|Should a Christian have friends who are not believers?|
Should a Christian have friends who are not believers?
Answer – Did Jesus have friends who were unbelievers? One of the greatest lines that the Lord’s critics could come up with was really a reflection on what was good and honorable about His mission to seek and save the lost…
Balanced with this attitude of reaching out to sinners, eating and receiving them is the preservation not to be enticed by them to commit sinful acts.
When a person is first saved, he may need to sever harmful relationships. Negative personalities, partiers, drug users all can be powerful anchors that drag a person down into destructive patterns of living. But after a time, a person becomes strong enough in his choices to be able to go back and try to help the former friends. Such a relationship is similar to the demon-possessed man who wanted to follow Christ.
More commonly, there exists a class of believers whose parents raised them in good homes where love was strong, finances were stable, vices were rare and living was wholesome. This class of believers especially needs to intentionally find needy people and make them their friends with the goal of leading them to Christ. What better way to demonstrate your Christianity?
Here are four reasons why you need to form positive relationships unsaved friends.
1. You will fulfill the Lord’s example.
Be like your Lord. To him, serving meant far more than serving a meal to family on Sunday or at Christmas. Being kind to lost people is exactly what he wants us to do. Is your car too nice to pick up dirty kids to ride to Sunday school with you? Is your dining room too nice to have visitors who are poor? Is your time too valuable to lose on lost people?
2. You will maintain a proper perspective on the lost world.
Jesus said, “look”! May we never fail to see what he sees. Outside the village of Sychar near the well where he met the Samaritan woman, he saw physical wheat fields still far from being ready to be harvested, but perhaps he saw the white clothing of the villagers above the rows of immature wheat.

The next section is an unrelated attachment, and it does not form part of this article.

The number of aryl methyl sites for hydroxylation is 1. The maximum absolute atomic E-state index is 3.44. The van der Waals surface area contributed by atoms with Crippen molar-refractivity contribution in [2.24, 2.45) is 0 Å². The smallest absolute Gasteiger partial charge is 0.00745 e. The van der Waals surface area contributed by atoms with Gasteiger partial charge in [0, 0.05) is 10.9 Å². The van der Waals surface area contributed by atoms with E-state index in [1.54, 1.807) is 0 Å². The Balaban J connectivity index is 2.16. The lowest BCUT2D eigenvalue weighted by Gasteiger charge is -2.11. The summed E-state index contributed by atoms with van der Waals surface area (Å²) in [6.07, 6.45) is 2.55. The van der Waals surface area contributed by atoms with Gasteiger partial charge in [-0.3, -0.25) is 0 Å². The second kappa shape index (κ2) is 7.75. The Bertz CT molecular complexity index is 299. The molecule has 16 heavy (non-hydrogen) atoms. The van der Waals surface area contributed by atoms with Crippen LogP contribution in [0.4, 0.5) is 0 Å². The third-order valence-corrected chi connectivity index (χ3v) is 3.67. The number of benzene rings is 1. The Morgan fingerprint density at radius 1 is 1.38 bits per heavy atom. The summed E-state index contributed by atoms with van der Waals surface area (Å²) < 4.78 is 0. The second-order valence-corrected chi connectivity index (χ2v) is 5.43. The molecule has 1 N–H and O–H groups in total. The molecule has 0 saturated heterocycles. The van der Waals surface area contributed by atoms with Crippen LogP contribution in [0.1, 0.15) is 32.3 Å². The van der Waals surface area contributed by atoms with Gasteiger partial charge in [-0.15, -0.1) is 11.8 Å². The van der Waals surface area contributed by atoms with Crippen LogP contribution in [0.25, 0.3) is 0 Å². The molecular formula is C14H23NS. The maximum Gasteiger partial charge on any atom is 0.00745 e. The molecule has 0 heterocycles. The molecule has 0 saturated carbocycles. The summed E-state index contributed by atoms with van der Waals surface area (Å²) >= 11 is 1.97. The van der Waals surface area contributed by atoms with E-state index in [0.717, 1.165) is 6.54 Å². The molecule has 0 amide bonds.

The disciples learned a powerful lesson that day in the following verse:
Instead of being caught in non-productive Christian debates, having a lost friend in need keeps us focused on the lost. Our debates sound less important when we are busy with reaching the lost. You have the discussions like these in your group: “Which Bible is best? What clothes to wear? What music is good? Which man is a better speaker?”
3. Your prayer life will improve.
A burden for someone who is lost will keep you dependent on the Lord. What better subject in prayer can one have than to mention the names of your Sunday school class? The names of men at the jail you visit? The guys you play basketball with? Paul had a prayer for his own countrymen, the Jews.
4. It helps the local church grow
Who is going to be part of the next generation of people at your church? Is it just the young people who are in your families? Why not get some new blood and invite the lost into your life and homes. Give them the space they need to grow in Christ and the church will grow too. Fulfill the great commission.
A parable from Christ about unsaved friends
An interesting, and difficult to interpret parable, is the story of the Dishonest Manager, or the Unjust Steward (Luke 16:1-13). The main point of the story is that something as misused and abused as money (translated “Mammon” in the KJV) can be used to buy friends. You can convert money, something temporary, into souls, which is eternal.
Warren Wiersbe (Be Compassionate, Be Courageous) in his commentary on Luke’s gospel gives the explanation on the parable this way:
Bad influences can ruin your life. Don’t go after friends who will entice you to neglect God, reject his word and sin. Instead, be strong in the Lord’s ways and seek to help others who are lost by forming relationships with them that will help them see what Christ did for them at the Cross.
Shad David Sluiter
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